Because of the earlier confusion Antiquorum, the auction house selling the items, had declared a two-week delay in delivering the goods to the highest bidder in order for the legal issues to be examined, although it is not clear if this will still happen.
On Thursday Indian businessmen packed the auction room, joining frenzied
bidding to ensure that the memorabilia did not go to another country and erupting in applause when the winning bid was given.
The Indian government had said on Thursday it planned to bid for the items at the auction, which had been expected to fetch about $30,000.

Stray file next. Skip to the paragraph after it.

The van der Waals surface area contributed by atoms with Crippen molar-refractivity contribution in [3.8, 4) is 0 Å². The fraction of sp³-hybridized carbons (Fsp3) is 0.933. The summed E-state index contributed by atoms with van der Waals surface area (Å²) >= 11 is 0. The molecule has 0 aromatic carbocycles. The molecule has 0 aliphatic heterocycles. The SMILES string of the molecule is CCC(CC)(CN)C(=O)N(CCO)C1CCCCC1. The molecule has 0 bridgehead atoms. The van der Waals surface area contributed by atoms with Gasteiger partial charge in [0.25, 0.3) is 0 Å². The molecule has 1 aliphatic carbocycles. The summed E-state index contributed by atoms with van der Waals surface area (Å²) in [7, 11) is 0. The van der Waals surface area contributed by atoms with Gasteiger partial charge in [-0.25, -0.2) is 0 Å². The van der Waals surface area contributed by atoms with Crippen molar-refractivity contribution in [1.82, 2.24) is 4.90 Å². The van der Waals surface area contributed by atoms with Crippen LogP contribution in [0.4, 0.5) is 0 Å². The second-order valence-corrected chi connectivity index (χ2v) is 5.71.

The auction had earlier been criticised in India where many see the items as part of their national heritage and fit for a museum, not a private collection.
Others said the sale went against the philosophy of Gandhi, a man who shunned material possessions and led an ascetic life.
Mohandas Karamchand Gandhi, better known as Mahatma Gandhi, pioneered the philosophy of non-violent resistance to British rule in India.
He was assassinated in 1948 in New Delhi a few months after India's independence from British rule.